DUBAI (Reuters) - Since a revered Islamic scholar spoke out against some sukuk structures more than a year ago, issuers have refocused their attention on the ijara Islamic bond model, bankers said on Wednesday.
Some bankers have attributed last year’s downturn in issuance of sukuk, the Islamic alternative to bonds, to comments by Sheikh Muhammad Taqi Usmani that musharaka and mudaraba sukuk should not promise guaranteed returns.
Most Islamic bonds should be treated as equity instruments, said Usmani, chairman of the board of scholars at the Accounting and Auditing Organization for Islamic Financial Institutions (AAOIFI).
His February 2008 comments marked a shift for Muslims seeking fixed-income returns and, in the following months, coincided with a slowdown in the sukuk market as the global financial crisis deepened.
But bankers at the Reuters Islamic Finance Summit on Wednesday downplayed that link, saying the general slump in the global debt market was behind the drying up of sukuk, not a fear the structures failed to comply with the spirit of Islam.
“The sukuk market has shrunk as a direct result of the market conditions rather than an issue with the structures themselves,” said Raphael de Ricaud, head of Islamic finance at Rothschild, an investment bank providing advisory services.
His comments were echoed by Armen Papazian, head of Islamic finance at UBS Investment Bank, who said the recovery of the sukuk market would happen as part of a broader economic rebound.
“This industry is growing, yes, but it is growing in the context of conventional finance. You have the bond market which is drying up in the same way which you have the sukuk market drying up,” Papazian said.
Still, some summit participants said controversy did have a direct affect on sukuk issuance, leading to a 60 percent drop in sukuk investments, according to Peter Hodgins, partner at Clyde & Co legal consultants in Dubai.
“There is an element of nerves there. We saw what happened in the sukuk market. You can have one influential scholar speak out and effect the whole market,” he said.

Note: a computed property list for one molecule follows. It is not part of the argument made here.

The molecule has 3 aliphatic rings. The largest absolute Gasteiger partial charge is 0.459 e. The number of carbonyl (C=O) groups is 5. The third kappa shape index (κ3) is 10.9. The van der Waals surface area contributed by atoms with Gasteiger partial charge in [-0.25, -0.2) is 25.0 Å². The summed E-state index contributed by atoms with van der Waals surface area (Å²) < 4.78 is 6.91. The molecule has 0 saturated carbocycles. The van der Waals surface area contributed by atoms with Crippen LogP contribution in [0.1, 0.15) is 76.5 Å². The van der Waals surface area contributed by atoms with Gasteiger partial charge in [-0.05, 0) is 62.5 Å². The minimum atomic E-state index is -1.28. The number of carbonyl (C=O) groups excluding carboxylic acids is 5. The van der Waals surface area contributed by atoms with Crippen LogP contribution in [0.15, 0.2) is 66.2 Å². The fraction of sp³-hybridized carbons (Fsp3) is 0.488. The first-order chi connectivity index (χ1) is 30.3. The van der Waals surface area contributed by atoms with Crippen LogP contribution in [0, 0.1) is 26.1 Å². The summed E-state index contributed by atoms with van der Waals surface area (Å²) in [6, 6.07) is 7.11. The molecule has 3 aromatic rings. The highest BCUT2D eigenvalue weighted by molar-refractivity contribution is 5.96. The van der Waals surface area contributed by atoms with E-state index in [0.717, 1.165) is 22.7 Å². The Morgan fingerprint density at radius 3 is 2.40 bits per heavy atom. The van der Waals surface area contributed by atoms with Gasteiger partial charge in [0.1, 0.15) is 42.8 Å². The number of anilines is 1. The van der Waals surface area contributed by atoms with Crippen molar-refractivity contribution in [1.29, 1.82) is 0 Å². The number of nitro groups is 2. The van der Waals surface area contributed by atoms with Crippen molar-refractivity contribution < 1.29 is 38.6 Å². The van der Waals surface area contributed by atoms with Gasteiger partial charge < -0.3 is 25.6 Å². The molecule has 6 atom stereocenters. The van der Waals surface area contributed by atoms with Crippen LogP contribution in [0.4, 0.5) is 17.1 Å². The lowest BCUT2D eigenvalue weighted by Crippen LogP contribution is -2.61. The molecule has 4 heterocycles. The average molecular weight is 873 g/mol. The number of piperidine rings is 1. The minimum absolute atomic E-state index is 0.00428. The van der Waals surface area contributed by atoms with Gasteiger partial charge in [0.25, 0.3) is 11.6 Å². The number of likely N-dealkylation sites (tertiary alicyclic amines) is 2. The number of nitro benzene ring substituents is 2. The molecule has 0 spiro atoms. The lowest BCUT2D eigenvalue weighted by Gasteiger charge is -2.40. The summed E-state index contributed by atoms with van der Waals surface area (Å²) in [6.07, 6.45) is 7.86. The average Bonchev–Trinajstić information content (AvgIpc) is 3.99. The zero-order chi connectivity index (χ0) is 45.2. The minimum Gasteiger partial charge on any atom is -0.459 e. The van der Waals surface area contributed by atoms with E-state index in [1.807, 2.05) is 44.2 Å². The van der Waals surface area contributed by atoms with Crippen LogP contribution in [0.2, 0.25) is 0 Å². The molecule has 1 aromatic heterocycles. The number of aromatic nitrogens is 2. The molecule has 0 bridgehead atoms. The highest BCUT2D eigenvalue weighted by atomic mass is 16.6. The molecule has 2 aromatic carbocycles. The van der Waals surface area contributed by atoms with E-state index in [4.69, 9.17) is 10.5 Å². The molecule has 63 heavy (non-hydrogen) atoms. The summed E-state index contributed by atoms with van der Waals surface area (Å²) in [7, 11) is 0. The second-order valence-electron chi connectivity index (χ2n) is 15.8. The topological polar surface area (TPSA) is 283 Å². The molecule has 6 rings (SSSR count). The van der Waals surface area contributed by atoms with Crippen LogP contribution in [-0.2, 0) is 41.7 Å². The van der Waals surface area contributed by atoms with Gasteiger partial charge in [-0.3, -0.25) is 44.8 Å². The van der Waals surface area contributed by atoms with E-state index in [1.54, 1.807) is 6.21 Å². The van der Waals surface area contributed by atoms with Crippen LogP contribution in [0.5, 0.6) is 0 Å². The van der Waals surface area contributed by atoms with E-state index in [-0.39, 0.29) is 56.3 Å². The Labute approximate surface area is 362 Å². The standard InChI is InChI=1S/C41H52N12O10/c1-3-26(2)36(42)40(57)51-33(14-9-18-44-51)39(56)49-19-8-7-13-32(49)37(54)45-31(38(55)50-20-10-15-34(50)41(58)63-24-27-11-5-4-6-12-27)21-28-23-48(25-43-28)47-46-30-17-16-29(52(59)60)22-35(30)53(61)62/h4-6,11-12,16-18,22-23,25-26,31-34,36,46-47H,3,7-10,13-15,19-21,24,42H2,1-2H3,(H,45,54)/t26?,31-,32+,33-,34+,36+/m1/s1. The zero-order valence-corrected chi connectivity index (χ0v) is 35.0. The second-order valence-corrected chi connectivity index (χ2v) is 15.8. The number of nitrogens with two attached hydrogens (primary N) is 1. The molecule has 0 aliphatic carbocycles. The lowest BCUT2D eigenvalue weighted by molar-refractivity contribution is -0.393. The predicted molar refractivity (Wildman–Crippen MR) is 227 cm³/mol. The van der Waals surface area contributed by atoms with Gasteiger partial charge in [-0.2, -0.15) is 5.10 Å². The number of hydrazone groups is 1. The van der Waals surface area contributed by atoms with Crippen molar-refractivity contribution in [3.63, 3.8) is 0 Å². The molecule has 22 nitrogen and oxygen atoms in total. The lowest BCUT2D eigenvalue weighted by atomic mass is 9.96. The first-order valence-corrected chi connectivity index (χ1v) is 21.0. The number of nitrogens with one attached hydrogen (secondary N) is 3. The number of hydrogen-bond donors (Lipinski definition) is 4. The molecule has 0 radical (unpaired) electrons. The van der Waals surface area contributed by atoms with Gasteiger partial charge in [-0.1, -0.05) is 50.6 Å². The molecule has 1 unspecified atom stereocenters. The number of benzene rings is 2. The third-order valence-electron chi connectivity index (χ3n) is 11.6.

But controversy about the ripple effects of Usmani’s comments were exaggerated since ijara sukuk have been the most popular, according to Afaq Khan, chief executive of Standard Chartered Bank’s Saadiq Islamic unit.
The sovereign bond Indonesia unveiled on Wednesday takes the ijara, or sale and leaseback, form, and about 45 percent of the $15 billion in sukuk issued last year were ijara.
“I think it has been overblown,” Khan told the summit, adding that he expected new sukuk worth $10 billion to be issued this year.
“The musharaka sukuk on which (AAIOFI) has given the guidance are not the predominant structure of all the outstanding sukuk that are in the market today. They are a small minority.
“Whether you do an ijara for a sukuk, or for syndication, ijara as a sharia concept remains unchanged. There is nothing wrong with it.”
Islam bans lending on interest as usury. Instead, returns derived from underlying physical assets are paid to certificate holders. These physical assets may be financed through profit-sharing ventures, such as musharaka and mudaraba deals.
Some 60 percent of sukuk were structured this way in 2007, ratings agency Standard & Poor’s said last year.
The two forms are based on profit-sharing ventures and mirror a conventional bond by guaranteeing a fixed return regardless of the venture’s success, which contravenes Islamic law obliging business partners to share both risk and reward.
Restructuring sukuk to offer variable returns would turn them into equity instruments, a move backed by Usmani.
In late 2007, he shook the industry by saying that about 85 per cent of sukuk did not comply with Islamic law because they were underpinned by repurchase agreements.
“This scholar has a lot of weight,” said de Ricaud, pointing to an upturn in ijara sukuk issuances after the comments.
“If you look at the recent structures, whether it was 2008 structures or 2009 structures, most of them were ijara sukuk ... I see more and more structures which are backed by an asset which exists at the inception of the facility.”
Editing by Sharon Lindores